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No way to add query parameters without a value #1119

wichert opened this Issue · 10 comments

6 participants


I occasionally need to put a hint in the query string for a URL, which is essentially a parameter without a value. This can be important to provide information to javascript or as a hint to GA. For example I may need to use http://localhost/dashboard?new-user as URL when I redirect a new user to the dashboard after completing registration.

Intuitively I expected this to work:

return HTTPFound(request.route_url('dashboard', _query={'new-user': None}))

but that returns /dashboard?new-user=None which is not very pretty.


I tested how each of these would flow back into request.GET.

It looks like ?new-user would flow into request.GET as an empty string, while ?new_user=None flows into request.GET as the string "None".

Getting the "None" back as a string doesn't seem all that intuitive. IMO this further strengthens the case for changing this behaviour in the encoding function.



Well any time you are using None outside of actual Python code, whether you think it's a good idea or not it's gonna be a string. Magically parsing a received string, checking if its equal to some magic constant, and converting it to some other value isn't something Pyramid is going to, or should, do for you automatically.

Anyway I agree that we can fix the generation of the URL to drop the value if it is None, causing an empty string on the parsing side. Do you want to submit a pull request, tests, and a doc update for this feature?

@mcdonc mcdonc closed this in #1131

Closed via #1131 (comment)


I don't agree this is fixed. #1131 makes it possible to generate a parameter with a empty value (?new-user=), which is not the same and not nearly as nice as a simple flag (?new-user).


I think that currently this is because we are attempting to conform to the strict parsing in urlparse.parse_qs

However I can't find any standard that states that query parameters have to be key=value pairs. See my comment here: #1131 (comment)


Just to revisit this, a question came up in IRC about generating a URL where the query string is not encoded using application/x-www-form-urlencoded. According to the RFCs there doesn't appear to be any issue here. Perhaps we want to either allow the None or simply allow _query to accept a pre-encoded string.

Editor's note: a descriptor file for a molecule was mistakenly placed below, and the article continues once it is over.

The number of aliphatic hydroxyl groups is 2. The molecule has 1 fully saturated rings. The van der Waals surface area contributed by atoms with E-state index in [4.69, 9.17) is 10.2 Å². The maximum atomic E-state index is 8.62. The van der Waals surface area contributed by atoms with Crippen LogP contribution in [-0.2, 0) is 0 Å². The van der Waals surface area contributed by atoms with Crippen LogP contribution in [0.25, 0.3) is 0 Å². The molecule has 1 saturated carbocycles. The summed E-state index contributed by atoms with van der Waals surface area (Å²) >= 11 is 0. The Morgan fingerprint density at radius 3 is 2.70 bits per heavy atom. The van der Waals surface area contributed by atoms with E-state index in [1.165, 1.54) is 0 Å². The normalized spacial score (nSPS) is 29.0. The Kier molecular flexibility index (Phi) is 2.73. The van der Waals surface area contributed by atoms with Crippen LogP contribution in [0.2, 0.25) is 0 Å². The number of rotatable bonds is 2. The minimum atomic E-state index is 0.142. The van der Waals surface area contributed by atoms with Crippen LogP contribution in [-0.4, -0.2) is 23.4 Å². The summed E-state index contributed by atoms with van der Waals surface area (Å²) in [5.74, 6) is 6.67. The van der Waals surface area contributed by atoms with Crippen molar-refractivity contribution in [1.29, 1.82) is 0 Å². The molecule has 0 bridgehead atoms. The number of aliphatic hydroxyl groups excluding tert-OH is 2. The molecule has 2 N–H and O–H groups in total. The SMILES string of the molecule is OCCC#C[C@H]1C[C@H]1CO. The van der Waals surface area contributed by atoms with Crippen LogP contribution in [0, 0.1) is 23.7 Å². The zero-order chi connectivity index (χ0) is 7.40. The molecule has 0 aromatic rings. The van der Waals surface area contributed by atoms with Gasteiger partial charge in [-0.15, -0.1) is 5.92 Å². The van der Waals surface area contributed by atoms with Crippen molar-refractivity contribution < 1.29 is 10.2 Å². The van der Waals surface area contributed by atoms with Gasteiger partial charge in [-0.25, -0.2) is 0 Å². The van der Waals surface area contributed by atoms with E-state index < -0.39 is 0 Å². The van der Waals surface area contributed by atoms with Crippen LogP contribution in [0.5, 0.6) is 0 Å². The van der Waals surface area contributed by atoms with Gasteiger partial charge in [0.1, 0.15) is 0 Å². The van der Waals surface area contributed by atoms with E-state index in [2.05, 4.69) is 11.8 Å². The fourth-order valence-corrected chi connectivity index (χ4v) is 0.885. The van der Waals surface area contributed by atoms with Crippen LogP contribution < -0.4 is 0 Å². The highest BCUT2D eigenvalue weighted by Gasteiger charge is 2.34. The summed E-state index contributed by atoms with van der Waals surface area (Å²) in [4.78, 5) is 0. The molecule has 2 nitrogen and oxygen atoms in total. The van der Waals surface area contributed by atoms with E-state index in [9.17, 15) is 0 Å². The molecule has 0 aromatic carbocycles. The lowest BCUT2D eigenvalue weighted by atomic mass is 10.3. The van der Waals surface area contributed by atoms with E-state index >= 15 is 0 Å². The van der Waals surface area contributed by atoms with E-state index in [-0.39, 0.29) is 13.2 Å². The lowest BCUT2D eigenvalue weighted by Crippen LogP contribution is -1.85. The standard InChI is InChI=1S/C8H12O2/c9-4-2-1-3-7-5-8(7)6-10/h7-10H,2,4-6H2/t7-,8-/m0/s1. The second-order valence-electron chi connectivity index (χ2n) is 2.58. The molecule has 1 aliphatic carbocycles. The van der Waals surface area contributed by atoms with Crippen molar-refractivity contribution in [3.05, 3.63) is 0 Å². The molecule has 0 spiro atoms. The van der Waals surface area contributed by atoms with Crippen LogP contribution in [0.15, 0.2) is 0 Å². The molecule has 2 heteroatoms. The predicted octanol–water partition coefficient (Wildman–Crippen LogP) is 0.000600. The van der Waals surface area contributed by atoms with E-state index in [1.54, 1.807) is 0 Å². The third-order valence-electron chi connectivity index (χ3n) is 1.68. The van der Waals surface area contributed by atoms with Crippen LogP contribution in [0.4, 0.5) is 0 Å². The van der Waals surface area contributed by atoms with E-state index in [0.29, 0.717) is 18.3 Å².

This is analagous to using request.body if the body is not a form-style encoding, where request.POST is invalid. In the context of query strings request.query_string is like the raw body, and request.GET only works for form-style encodings (<form method="get">).

Therefore I propose a compromise that _query should accept strings as well as dictionaries and lists of 2-tuples to allow generating query strings using arbitrary encodings. I'm happy to make this change if it pleases the committee.

@mmerickel mmerickel reopened this

I'm the one who raised the question, and I'll summarize what I posted over on the PR, since this is where discussion should take place (sorry for the noise).

I ran into this issue when trying to use Mapstraction, which requires generating URLs like, where a trailing (or leading) equals sign will break the parameter.

Having the option to generate query strings that are not application/x-www-form-urlencoded is useful, since they seem to be within the bounds of the RFC and are often used in practice. In my case, it's not just "not as nice", but the stray equals sign actually breaks Mapstraction, requiring me to use other methods to fill out the tag. urlparse.parse_qs doesn't parse such query strings in strict mode, but it deals with them handily with strict_parsing=0:

>>> cgi.parse_qs('a=1&b&c', keep_blank_values=0)
{'a': ['1']}
>>> cgi.parse_qs('a=1&b&c', keep_blank_values=1)
{'a': ['1'], 'c': [''], 'b': ['']}
>>> cgi.parse_qs('justvalue', keep_blank_values=0)
>>> cgi.parse_qs('justvalue', keep_blank_values=1)
{'justvalue': ['']}

The previously-applied solution of specifying None seems clean and intuitive to me, but @mmerickel's proposal to simply accept a string instead of a sequence of tuples is fairly intuitive as well.

I will note that I am coming into this as a user, who is just picking up Pyramid, and don't know of any possible complexities (e.g. any use of parse_qs within Pyramid itself). Just that as a developer using Pyramid, this seems like something that should be doable with static_url and company.

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